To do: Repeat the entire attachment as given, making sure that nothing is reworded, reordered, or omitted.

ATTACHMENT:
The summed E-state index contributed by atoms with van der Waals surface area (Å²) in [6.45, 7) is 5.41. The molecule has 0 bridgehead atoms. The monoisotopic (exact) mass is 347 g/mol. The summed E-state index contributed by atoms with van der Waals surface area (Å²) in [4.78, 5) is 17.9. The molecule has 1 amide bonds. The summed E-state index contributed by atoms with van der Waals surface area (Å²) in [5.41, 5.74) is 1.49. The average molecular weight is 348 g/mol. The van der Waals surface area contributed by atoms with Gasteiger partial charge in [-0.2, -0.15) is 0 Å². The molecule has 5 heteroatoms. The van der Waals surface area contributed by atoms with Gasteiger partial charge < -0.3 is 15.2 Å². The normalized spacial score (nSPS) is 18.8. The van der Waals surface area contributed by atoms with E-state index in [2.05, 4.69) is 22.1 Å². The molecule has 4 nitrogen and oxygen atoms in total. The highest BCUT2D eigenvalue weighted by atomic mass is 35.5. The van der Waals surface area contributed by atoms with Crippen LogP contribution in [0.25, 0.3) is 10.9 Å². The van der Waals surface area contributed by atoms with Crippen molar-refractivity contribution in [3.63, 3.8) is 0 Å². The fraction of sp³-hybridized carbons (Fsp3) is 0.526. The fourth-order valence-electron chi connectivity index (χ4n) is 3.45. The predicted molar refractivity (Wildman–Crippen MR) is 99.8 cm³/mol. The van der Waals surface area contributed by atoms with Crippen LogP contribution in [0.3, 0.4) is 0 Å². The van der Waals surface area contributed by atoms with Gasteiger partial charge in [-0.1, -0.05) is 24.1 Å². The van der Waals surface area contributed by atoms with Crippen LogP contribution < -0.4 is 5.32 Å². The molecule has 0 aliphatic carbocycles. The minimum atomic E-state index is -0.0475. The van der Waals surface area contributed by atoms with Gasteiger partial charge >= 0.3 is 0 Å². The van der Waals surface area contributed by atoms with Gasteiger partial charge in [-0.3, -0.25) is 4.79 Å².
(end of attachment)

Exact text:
The summed E-state index contributed by atoms with van der Waals surface area (Å²) in [6.45, 7) is 5.41. The molecule has 0 bridgehead atoms. The monoisotopic (exact) mass is 347 g/mol. The summed E-state index contributed by atoms with van der Waals surface area (Å²) in [4.78, 5) is 17.9. The molecule has 1 amide bonds. The summed E-state index contributed by atoms with van der Waals surface area (Å²) in [5.41, 5.74) is 1.49. The average molecular weight is 348 g/mol. The van der Waals surface area contributed by atoms with Gasteiger partial charge in [-0.2, -0.15) is 0 Å². The molecule has 5 heteroatoms. The van der Waals surface area contributed by atoms with Gasteiger partial charge < -0.3 is 15.2 Å². The normalized spacial score (nSPS) is 18.8. The van der Waals surface area contributed by atoms with E-state index in [2.05, 4.69) is 22.1 Å². The molecule has 4 nitrogen and oxygen atoms in total. The highest BCUT2D eigenvalue weighted by atomic mass is 35.5. The van der Waals surface area contributed by atoms with Crippen LogP contribution in [0.25, 0.3) is 10.9 Å². The van der Waals surface area contributed by atoms with Crippen molar-refractivity contribution in [3.63, 3.8) is 0 Å². The fraction of sp³-hybridized carbons (Fsp3) is 0.526. The fourth-order valence-electron chi connectivity index (χ4n) is 3.45. The predicted molar refractivity (Wildman–Crippen MR) is 99.8 cm³/mol. The van der Waals surface area contributed by atoms with Crippen LogP contribution in [0.3, 0.4) is 0 Å². The van der Waals surface area contributed by atoms with Gasteiger partial charge in [-0.1, -0.05) is 24.1 Å². The van der Waals surface area contributed by atoms with Crippen LogP contribution < -0.4 is 5.32 Å². The molecule has 0 aliphatic carbocycles. The minimum atomic E-state index is -0.0475. The van der Waals surface area contributed by atoms with Gasteiger partial charge >= 0.3 is 0 Å². The van der Waals surface area contributed by atoms with Gasteiger partial charge in [-0.3, -0.25) is 4.79 Å².